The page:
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Hardy woman shares inspiring tale

By Jeanni Brosius

This article was originally published August 30, 2012 at 12:00 a.m. Updated August 29, 2012 at 10:27 a.m.

beth-mcentire-bess-of-hardy-holds-up-her-cardboard-testimony-before-speaking-to-more-than-600-women-about-her-experience

Beth McEntire Bess of Hardy holds up her “cardboard testimony” before speaking to more than 600 women about her experience.

— Last year at this time, Beth McEntire Bess of Hardy was on life support, and her family was forced to make a decision. They had to choose to take her off life support and allow her to die or allow her to begin strong chemotherapy treatments, which would probably kill her.

The slight growth of hair on her head is a reminder of the fight with cancer that she won.

She told her story — of suddenly losing her first husband in 1995, surviving breast cancer in 1999 and being diagnosed with myelodysplastic syndrome, also known as MDS, in 2011 — at the annual Rock This House women’s conference in Ash Flat on Saturday morning.

Bess said her MDS, which developed into leukemia, was a result of receiving too much chemotherapy treatment during her breast-cancer treatment.

She went into the hospital on her youngest son’s birthday last year with a high fever, and three weeks later on her oldest son’s birthday, she couldn’t take another breath on her own. On Aug. 14, 2011, she was put on a ventilator.

“I looked at the clock on the back wall and saw that it said midnight,” she said.

“It says, ‘Be not afraid’ in the Bible 365 times, and we need that every day.”

Bess went on to say she remembered praying to not die on her son’s birthday.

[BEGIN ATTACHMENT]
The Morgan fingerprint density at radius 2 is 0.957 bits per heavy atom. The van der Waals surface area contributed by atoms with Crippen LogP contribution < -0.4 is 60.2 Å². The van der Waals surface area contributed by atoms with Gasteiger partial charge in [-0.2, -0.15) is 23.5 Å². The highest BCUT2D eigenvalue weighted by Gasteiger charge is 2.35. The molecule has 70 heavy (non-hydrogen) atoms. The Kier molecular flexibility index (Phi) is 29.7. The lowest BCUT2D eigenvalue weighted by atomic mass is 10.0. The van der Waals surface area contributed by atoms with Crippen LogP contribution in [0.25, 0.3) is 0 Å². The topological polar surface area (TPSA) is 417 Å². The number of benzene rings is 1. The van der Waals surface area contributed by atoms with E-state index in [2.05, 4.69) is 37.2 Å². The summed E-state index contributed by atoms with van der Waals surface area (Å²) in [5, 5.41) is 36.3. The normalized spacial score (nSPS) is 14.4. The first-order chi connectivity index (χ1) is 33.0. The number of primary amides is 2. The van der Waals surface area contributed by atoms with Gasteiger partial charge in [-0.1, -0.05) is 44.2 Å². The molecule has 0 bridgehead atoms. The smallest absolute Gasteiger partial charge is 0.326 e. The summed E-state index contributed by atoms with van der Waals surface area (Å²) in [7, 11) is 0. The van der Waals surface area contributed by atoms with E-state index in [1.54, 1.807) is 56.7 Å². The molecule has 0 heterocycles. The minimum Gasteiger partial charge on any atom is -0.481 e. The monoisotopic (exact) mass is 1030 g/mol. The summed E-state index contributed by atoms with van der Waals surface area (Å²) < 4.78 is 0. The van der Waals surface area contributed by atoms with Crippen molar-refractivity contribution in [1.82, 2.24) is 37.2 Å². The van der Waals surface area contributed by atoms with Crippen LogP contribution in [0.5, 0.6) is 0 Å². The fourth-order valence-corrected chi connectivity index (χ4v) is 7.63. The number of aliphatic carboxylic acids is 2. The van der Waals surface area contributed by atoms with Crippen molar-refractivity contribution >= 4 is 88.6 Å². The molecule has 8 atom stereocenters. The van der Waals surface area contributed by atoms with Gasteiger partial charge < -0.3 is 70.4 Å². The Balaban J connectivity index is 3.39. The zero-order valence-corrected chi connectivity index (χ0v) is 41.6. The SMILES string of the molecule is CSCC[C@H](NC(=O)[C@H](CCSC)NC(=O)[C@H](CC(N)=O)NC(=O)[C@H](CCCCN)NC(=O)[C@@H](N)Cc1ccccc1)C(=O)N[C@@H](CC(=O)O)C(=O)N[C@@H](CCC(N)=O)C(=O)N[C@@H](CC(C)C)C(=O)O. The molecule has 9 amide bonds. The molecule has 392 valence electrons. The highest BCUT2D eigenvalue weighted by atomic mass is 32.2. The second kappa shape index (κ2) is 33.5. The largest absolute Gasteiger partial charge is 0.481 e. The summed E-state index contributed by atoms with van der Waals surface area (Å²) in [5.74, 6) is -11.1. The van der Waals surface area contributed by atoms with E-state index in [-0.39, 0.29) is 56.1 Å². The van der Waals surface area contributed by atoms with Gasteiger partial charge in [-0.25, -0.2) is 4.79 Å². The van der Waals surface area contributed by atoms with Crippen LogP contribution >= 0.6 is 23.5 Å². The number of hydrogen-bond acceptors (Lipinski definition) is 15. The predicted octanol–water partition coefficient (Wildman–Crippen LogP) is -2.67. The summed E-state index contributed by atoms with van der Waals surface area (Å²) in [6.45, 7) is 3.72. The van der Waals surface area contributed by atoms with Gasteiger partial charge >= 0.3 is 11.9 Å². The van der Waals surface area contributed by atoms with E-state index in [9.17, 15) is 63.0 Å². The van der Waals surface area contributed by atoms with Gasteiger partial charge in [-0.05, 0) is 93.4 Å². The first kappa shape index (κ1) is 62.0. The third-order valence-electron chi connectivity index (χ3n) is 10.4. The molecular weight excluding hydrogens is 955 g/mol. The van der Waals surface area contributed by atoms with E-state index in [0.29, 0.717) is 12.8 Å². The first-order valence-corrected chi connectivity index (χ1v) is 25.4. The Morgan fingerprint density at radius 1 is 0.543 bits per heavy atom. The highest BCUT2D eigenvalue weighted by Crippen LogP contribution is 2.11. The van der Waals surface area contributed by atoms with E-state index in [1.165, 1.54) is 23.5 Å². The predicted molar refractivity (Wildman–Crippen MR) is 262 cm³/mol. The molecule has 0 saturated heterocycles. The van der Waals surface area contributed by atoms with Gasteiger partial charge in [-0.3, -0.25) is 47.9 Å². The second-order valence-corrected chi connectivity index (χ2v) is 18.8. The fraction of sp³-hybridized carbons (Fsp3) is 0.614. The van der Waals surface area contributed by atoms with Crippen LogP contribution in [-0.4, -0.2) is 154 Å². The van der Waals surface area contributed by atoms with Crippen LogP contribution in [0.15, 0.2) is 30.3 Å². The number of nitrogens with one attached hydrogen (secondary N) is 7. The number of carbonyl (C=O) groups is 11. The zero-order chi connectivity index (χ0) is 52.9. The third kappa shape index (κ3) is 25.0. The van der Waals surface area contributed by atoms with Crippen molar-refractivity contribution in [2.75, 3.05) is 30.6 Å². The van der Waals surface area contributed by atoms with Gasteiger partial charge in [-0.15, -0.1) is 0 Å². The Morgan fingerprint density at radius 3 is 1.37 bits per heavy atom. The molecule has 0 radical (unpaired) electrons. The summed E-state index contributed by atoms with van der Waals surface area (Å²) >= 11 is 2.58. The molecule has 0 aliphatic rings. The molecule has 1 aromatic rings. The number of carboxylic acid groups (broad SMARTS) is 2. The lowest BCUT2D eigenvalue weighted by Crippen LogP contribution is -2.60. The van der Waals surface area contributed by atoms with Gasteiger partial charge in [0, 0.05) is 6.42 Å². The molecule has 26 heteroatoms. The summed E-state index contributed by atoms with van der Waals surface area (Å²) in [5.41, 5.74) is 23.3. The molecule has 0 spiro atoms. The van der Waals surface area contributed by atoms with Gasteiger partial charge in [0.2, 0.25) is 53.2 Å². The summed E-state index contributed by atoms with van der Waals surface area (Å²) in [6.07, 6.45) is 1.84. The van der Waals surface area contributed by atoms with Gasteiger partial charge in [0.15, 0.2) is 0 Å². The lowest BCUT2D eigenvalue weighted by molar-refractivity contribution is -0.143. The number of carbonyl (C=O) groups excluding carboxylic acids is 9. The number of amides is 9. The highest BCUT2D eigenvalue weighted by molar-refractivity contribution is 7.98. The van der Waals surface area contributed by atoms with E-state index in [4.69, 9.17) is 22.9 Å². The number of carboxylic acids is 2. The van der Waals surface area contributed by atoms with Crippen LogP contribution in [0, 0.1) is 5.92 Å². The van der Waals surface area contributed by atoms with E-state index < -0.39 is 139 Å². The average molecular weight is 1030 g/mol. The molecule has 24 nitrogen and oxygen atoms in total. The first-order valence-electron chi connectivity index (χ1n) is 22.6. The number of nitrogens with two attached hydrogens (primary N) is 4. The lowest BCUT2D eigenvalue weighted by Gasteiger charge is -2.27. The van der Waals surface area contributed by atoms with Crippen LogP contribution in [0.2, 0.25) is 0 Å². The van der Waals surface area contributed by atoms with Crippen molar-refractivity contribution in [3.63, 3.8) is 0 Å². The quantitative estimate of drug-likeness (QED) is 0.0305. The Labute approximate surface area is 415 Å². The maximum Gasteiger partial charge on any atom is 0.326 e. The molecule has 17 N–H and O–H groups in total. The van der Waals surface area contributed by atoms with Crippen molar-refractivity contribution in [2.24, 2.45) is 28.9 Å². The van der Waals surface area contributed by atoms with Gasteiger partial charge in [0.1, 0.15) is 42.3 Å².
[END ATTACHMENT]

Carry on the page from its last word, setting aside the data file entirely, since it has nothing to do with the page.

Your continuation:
“This time last year, I was in a coma and unaware of what my family was going through,” she said. “It was time for them to make a decision.”

With this tough decision weighing on them, Beth said, her husband, Greg, didn’t accept the two choices offered — removing life support or starting a life-threatening round of chemotherapy.

“My husband said, ‘This case is going in the medical books, and if you want to be included, you better get on board,’” Bess said. “He closed the blinds and wailed to God and begged to let me come back — I opened my eyes.”

The doctor arrived in disbelief and asked her to wiggle her toes, and she did.

“The doc said, ‘All right, we’re back in the game,’” she said, then smiled. “I knew I had been touched by the Holy Spirit, and I knew what my

purpose was: to help those who are feeling helpless and hopeless. We can do all things through Christ.”

She said that although she had to learn to chew, walk and write again, her progress was fast. She said she was able to be home in time for her youngest son’s wedding.

“I was stage 4. You’re not supposed to live when you have stage 4,” she said about her leukemia diagnosis.

Less than a year ago, she had a bone-marrow transplant. At this year’s conference, Bess stood before a crowd of more than 600 women in the hope of inspiring them that there’s always hope, no matter how grave the issue.

“She has the most precious testimony, and we love her for sharing her journey,” Jan Haney, cofounder of Rock This House, said about Bess. “Robin Roberts on Good Morning America has the same cancer Beth has: MDS.”

The lineup for next year’s Rock This House has already begun to fall into place.

“Listen, God is good,” Haney said, “and he provides what we need. … There is no way we could attract the caliber of speakers in Ash Flat, Ark., that we do without his help. … Just for instance, Lysa TerKeurst asked us to change the date to July next year so she could [attend the conference]. She was booked solid in August through December. We backed it up just for her. She is the hottest speaker going right now. Her new book, Unglued, has just come out, Aug. 7. … Everyone wants her to speak. We’ve got her. That isn’t a coincidence.”

For more information on Rock This House, visit the Ash Flat Church of Christ website, ashflatcofc.org.

Staff writer Jeanni Brosius can be reached at (501) 244-4307 or jbrosius@arkansasonline.com.

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